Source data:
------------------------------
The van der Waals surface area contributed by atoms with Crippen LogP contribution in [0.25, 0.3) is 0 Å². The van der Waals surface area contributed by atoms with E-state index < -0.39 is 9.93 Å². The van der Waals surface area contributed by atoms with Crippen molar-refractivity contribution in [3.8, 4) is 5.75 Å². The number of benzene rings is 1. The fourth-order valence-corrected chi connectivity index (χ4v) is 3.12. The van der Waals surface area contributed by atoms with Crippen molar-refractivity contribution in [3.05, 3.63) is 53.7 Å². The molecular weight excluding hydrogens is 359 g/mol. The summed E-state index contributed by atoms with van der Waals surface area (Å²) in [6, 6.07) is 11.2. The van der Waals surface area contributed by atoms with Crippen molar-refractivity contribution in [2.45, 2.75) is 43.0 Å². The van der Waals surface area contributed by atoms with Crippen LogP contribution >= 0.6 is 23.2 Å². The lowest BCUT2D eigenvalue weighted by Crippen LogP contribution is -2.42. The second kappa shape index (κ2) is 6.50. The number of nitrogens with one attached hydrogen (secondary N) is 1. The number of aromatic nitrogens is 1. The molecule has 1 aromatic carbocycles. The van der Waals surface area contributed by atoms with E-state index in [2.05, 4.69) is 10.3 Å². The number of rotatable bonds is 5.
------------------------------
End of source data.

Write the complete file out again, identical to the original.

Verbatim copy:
The van der Waals surface area contributed by atoms with Crippen LogP contribution in [0.25, 0.3) is 0 Å². The van der Waals surface area contributed by atoms with E-state index < -0.39 is 9.93 Å². The van der Waals surface area contributed by atoms with Crippen molar-refractivity contribution in [3.8, 4) is 5.75 Å². The number of benzene rings is 1. The fourth-order valence-corrected chi connectivity index (χ4v) is 3.12. The van der Waals surface area contributed by atoms with Crippen molar-refractivity contribution in [3.05, 3.63) is 53.7 Å². The molecular weight excluding hydrogens is 359 g/mol. The summed E-state index contributed by atoms with van der Waals surface area (Å²) in [6, 6.07) is 11.2. The van der Waals surface area contributed by atoms with Crippen molar-refractivity contribution in [2.45, 2.75) is 43.0 Å². The van der Waals surface area contributed by atoms with Crippen LogP contribution >= 0.6 is 23.2 Å². The lowest BCUT2D eigenvalue weighted by Crippen LogP contribution is -2.42. The second kappa shape index (κ2) is 6.50. The number of nitrogens with one attached hydrogen (secondary N) is 1. The number of aromatic nitrogens is 1. The molecule has 1 aromatic carbocycles. The van der Waals surface area contributed by atoms with E-state index in [2.05, 4.69) is 10.3 Å². The number of rotatable bonds is 5.